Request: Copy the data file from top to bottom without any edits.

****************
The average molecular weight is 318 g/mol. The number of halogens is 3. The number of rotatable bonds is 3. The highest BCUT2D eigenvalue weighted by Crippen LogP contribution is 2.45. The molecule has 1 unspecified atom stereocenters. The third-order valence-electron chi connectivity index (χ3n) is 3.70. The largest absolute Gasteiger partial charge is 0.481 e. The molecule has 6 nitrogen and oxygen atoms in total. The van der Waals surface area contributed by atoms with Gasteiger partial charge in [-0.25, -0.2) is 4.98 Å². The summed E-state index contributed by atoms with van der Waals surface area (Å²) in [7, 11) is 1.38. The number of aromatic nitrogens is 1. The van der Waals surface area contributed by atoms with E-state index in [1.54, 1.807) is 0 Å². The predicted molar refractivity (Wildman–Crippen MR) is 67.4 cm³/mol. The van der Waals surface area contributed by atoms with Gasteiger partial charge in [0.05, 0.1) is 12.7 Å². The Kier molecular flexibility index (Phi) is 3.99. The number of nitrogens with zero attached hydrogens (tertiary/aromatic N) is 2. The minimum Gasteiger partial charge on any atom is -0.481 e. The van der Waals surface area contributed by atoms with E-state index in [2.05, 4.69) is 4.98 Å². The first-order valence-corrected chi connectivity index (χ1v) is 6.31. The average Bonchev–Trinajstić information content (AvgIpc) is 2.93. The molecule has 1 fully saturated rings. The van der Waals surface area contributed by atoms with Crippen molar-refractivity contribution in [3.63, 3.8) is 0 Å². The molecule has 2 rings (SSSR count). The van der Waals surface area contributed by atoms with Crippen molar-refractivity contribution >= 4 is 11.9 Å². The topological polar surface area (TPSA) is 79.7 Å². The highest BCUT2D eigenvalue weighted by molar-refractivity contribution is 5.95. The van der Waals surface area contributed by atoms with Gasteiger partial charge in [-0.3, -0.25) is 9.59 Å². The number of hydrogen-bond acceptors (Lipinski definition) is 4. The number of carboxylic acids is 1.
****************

The average molecular weight is 318 g/mol. The number of halogens is 3. The number of rotatable bonds is 3. The highest BCUT2D eigenvalue weighted by Crippen LogP contribution is 2.45. The molecule has 1 unspecified atom stereocenters. The third-order valence-electron chi connectivity index (χ3n) is 3.70. The largest absolute Gasteiger partial charge is 0.481 e. The molecule has 6 nitrogen and oxygen atoms in total. The van der Waals surface area contributed by atoms with Gasteiger partial charge in [-0.25, -0.2) is 4.98 Å². The summed E-state index contributed by atoms with van der Waals surface area (Å²) in [7, 11) is 1.38. The number of aromatic nitrogens is 1. The van der Waals surface area contributed by atoms with E-state index in [1.54, 1.807) is 0 Å². The predicted molar refractivity (Wildman–Crippen MR) is 67.4 cm³/mol. The van der Waals surface area contributed by atoms with Gasteiger partial charge in [0.05, 0.1) is 12.7 Å². The Kier molecular flexibility index (Phi) is 3.99. The number of nitrogens with zero attached hydrogens (tertiary/aromatic N) is 2. The minimum Gasteiger partial charge on any atom is -0.481 e. The van der Waals surface area contributed by atoms with E-state index in [2.05, 4.69) is 4.98 Å². The first-order valence-corrected chi connectivity index (χ1v) is 6.31. The average Bonchev–Trinajstić information content (AvgIpc) is 2.93. The molecule has 1 fully saturated rings. The van der Waals surface area contributed by atoms with Crippen molar-refractivity contribution in [3.63, 3.8) is 0 Å². The molecule has 2 rings (SSSR count). The van der Waals surface area contributed by atoms with Crippen molar-refractivity contribution >= 4 is 11.9 Å². The topological polar surface area (TPSA) is 79.7 Å². The highest BCUT2D eigenvalue weighted by molar-refractivity contribution is 5.95. The van der Waals surface area contributed by atoms with Gasteiger partial charge in [-0.3, -0.25) is 9.59 Å². The number of hydrogen-bond acceptors (Lipinski definition) is 4. The number of carboxylic acids is 1.